Geller would not comment on Gus Deeds’ mental health or other medical information. “State law prohibits us from acknowledging” anything about an emergency custody order, or ECO, reportedly placed on Gus Deeds on Monday.

“This is a terrible tragedy,” said  Delegate David J. Toscano, C-Charlottesville. Toscano was reported by staff to be at UVa Hospital to support the Deeds family. “Senator Deeds was very close to his son Gus, and has taken herculean efforts to help him over the years. Our thoughts and prayers are with Creigh and the family at this difficult time.”

Deeds’ son became a minor political football in the 2009 race for governor when he was charged with underage possession of alcohol. Republican Party supporters brought the charge to the public’s attention, noting that the elder Deeds supported tough underage drinking legislation in the past.

The younger Deeds was the 2007 valedictorian for Bath County High School, according to the Highland County Recorder. He attended the College of William and Mary and made the dean’s list for spring semester 2013, according to the school. He had recently withdrawn from school, according to the college.

"He had been enrolled as a student at William and Mary since 2007, though not continuously. He withdrew from the College last month and was not currently enrolled at the time of his death," said Brian Whitson, a William and Mary spokesman. "Our hearts go out to the entire Deeds family."

Deeds had a near perfect 3.96 grade point average in high school and the highest class average in 10 different subjects at the school and held the school record for the most perfect scores on state’s Standards of Learning tests with six 600s, according to The Record.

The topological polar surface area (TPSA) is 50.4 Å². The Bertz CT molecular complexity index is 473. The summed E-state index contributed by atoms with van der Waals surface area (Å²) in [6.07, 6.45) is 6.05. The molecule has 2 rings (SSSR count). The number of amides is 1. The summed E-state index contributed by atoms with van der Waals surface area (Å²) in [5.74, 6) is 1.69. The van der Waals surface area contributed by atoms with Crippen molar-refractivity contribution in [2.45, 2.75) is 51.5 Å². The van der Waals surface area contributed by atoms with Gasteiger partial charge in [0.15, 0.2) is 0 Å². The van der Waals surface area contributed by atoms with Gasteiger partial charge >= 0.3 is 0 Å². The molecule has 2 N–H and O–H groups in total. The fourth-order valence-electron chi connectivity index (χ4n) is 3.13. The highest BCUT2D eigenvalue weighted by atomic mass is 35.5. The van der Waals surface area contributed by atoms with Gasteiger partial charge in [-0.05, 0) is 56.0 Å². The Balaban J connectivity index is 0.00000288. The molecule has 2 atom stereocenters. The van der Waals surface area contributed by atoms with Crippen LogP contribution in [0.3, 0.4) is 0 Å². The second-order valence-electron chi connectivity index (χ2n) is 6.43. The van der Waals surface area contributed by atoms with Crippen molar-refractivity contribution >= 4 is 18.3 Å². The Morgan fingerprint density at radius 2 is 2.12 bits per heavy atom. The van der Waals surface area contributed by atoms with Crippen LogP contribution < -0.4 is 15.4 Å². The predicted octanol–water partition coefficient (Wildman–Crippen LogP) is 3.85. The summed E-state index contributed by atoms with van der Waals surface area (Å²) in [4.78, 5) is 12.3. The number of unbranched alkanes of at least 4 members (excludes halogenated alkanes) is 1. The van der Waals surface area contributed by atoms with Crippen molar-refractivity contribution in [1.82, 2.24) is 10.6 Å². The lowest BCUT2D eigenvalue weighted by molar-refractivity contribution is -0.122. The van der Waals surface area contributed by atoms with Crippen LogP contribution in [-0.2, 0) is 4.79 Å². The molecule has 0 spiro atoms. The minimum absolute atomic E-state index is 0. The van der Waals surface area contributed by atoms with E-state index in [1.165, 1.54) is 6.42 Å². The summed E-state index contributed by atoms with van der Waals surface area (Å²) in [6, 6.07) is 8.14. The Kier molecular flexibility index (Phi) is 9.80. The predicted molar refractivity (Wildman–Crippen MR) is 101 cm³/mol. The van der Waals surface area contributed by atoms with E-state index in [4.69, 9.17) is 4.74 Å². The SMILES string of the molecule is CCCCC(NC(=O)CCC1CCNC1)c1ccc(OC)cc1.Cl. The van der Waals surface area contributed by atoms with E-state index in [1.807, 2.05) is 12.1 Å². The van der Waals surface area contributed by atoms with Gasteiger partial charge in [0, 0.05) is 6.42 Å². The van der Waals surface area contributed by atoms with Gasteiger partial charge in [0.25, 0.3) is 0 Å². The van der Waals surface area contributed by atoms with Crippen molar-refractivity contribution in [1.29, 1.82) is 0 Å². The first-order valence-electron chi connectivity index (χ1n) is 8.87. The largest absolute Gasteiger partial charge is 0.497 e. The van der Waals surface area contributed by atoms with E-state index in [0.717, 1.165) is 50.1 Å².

UVa student Democrats and Republicans will hold an 7 p.m. vigil for Deeds at the UVA Amphitheater.

“The news from this morning is utterly heartbreaking,” said Gov. Bob McDonnell, who beat Deeds for the governorship in the 2009 election. “Creigh Deeds is an exceptional and committed public servant who has always done what he believes is best for Virginia and who gives his all to public service.”

McDonnell said Deeds cares deeply about Virginia.

“I urge all Virginians today to join me in praying for a full and complete recovery for Creigh and for many more years of his public service to the Commonwealth,” he said.

“This is a truly sad day for Virginia and for the many people who know Creigh as the fine public servant and friend he is,” said Gov.-elect Terry McAuliffe. “We join people across the commonwealth and country in wishing him a full recovery.”

Senate Democratic Leader Dick Saslaw said Sen. Deeds has been a big asset to the legislature.

“This is a tragedy that no family should have to go through. Our thoughts and prayers are for a full and speedy recovery,” he said.

“My thoughts and prayers are with my good friend Creigh and his family in this terrible, heartbreaking time,” said Senate Democratic Caucus Chair Donald McEachin. “We all pray for his complete recovery and that he and his family may find some peace and comfort in their future.”

The Richmond Times-Dispatch contributed to this story.